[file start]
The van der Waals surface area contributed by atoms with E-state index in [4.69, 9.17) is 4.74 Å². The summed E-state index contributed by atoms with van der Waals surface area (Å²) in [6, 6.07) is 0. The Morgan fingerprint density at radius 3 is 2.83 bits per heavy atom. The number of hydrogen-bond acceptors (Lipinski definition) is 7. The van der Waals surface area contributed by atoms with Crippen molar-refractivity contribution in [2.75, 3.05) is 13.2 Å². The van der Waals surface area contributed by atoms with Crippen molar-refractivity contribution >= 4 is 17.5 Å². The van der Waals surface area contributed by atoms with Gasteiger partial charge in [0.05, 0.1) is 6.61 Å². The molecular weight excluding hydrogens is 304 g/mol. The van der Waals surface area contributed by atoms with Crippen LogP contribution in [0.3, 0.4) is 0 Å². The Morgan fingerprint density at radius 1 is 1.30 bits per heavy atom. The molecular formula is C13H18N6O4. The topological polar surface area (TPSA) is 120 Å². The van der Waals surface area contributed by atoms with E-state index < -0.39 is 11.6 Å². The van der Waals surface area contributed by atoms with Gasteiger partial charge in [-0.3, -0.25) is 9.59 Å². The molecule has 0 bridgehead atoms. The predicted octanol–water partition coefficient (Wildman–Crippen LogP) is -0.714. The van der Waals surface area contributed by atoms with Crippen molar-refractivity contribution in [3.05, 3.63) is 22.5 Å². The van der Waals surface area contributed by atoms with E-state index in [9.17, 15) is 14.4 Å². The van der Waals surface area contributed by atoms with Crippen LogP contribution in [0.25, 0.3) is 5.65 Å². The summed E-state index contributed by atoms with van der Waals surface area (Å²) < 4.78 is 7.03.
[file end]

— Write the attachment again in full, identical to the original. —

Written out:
The van der Waals surface area contributed by atoms with E-state index in [4.69, 9.17) is 4.74 Å². The summed E-state index contributed by atoms with van der Waals surface area (Å²) in [6, 6.07) is 0. The Morgan fingerprint density at radius 3 is 2.83 bits per heavy atom. The number of hydrogen-bond acceptors (Lipinski definition) is 7. The van der Waals surface area contributed by atoms with Crippen molar-refractivity contribution in [2.75, 3.05) is 13.2 Å². The van der Waals surface area contributed by atoms with Crippen molar-refractivity contribution >= 4 is 17.5 Å². The van der Waals surface area contributed by atoms with Gasteiger partial charge in [0.05, 0.1) is 6.61 Å². The molecular weight excluding hydrogens is 304 g/mol. The van der Waals surface area contributed by atoms with Crippen LogP contribution in [0.3, 0.4) is 0 Å². The Morgan fingerprint density at radius 1 is 1.30 bits per heavy atom. The molecular formula is C13H18N6O4. The topological polar surface area (TPSA) is 120 Å². The van der Waals surface area contributed by atoms with E-state index < -0.39 is 11.6 Å². The van der Waals surface area contributed by atoms with Gasteiger partial charge in [-0.3, -0.25) is 9.59 Å². The molecule has 0 bridgehead atoms. The predicted octanol–water partition coefficient (Wildman–Crippen LogP) is -0.714. The van der Waals surface area contributed by atoms with Crippen molar-refractivity contribution in [3.05, 3.63) is 22.5 Å². The van der Waals surface area contributed by atoms with E-state index in [9.17, 15) is 14.4 Å². The van der Waals surface area contributed by atoms with Crippen LogP contribution in [0.25, 0.3) is 5.65 Å². The summed E-state index contributed by atoms with van der Waals surface area (Å²) < 4.78 is 7.03.